The Impact of Birth Spacing on Subsequent Feto-Infant Outcomes among Community Enrollees of a Federal Healthy Start Project

Department of Epidemiology and Biostatistics, College of Public Health, University of South Florida, Tampa, FL 33612, USA.
Journal of Community Health (Impact Factor: 1.28). 06/2011; 37(1):137-42. DOI: 10.1007/s10900-011-9427-x
Source: PubMed


Numerous studies have shown an association between shorter birth intervals, and several adverse fetal outcomes, including low birth weight (LBW), preterm birth (PTB), and small for gestational age (SGA). However, there is little evidence on the effectiveness of interconception care on fetal outcomes associated with sub-optimal interpregnancy interval (IPI). The purpose of this study is to examine the influence of the Federal Healthy Start's interconception care services on IPI and fetal growth outcomes. This is a retrospective cohort study used records from the Central Hillsborough Healthy Start program in Tampa, Florida linked to Florida vital statistics data covering the period 2002-2009. Only first and second pregnancies were considered, and interpregnancy interval (IPI), the exposure of interest, was categorized in months as 0-5, 6-17, 18-23, and ≥24. The following feto-infant morbidities were considered as primary outcomes: LBW, PTB, and SGA. A composite variable coding the presence of any of the aforementioned adverse fetal events was also created. Multivariate logistic regression modeling was applied Overall, mothers with the shortest IPI (0-5 months: AOR = 1.39, 95% CI 1.23-1.56) and longest IPI (≥60 months: AOR = 1.13, 95% CI 1.03-1.23) were at a greater risk for adverse fetal growth outcomes, compared to the referent category (18-23 months). Our findings support the need for inter conception care that addresses IPI and delayed childbearing among women.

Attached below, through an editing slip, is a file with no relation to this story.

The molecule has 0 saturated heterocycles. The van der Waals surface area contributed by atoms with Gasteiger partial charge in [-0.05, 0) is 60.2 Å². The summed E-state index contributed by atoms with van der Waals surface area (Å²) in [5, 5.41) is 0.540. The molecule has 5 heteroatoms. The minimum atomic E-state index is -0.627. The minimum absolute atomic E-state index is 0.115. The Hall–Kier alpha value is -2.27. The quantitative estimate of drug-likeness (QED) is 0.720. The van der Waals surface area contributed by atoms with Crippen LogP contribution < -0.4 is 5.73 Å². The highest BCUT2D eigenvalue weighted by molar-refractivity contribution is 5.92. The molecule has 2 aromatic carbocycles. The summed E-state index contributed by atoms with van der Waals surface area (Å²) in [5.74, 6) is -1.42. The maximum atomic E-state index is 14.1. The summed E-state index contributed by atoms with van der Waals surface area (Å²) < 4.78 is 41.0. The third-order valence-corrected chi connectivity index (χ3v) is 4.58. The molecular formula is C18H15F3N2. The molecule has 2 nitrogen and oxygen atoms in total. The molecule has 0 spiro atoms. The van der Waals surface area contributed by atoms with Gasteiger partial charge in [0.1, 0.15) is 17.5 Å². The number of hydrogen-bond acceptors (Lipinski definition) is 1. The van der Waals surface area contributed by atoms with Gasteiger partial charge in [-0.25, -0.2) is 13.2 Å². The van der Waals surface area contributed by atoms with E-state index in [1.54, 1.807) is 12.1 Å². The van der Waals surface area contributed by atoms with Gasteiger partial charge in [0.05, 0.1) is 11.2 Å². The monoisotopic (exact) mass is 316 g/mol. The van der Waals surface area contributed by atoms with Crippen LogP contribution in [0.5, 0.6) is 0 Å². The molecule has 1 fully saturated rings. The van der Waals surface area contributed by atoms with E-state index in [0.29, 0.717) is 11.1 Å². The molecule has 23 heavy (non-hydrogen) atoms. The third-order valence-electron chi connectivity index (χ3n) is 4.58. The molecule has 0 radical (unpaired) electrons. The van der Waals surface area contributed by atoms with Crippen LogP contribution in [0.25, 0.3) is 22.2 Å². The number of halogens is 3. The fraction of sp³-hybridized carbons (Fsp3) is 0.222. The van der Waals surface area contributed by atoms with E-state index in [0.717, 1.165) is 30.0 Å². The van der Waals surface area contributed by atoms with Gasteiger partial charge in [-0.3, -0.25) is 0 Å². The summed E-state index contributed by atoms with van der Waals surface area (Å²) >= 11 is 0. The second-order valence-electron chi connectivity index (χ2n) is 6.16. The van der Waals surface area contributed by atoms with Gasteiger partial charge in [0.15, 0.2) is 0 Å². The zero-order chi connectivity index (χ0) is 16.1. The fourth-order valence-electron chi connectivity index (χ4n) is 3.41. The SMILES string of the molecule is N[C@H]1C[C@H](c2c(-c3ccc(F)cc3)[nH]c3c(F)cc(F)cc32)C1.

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    • "In this study, there was a significant, strong, positive correlation between birth weight and maternal and cord zinc concentrations, as found in a previous study [40]. A short inter-pregnancy interval is a risk factor for developing LBW [41-43]. Nevertheless, this factor was not significant in our study. "
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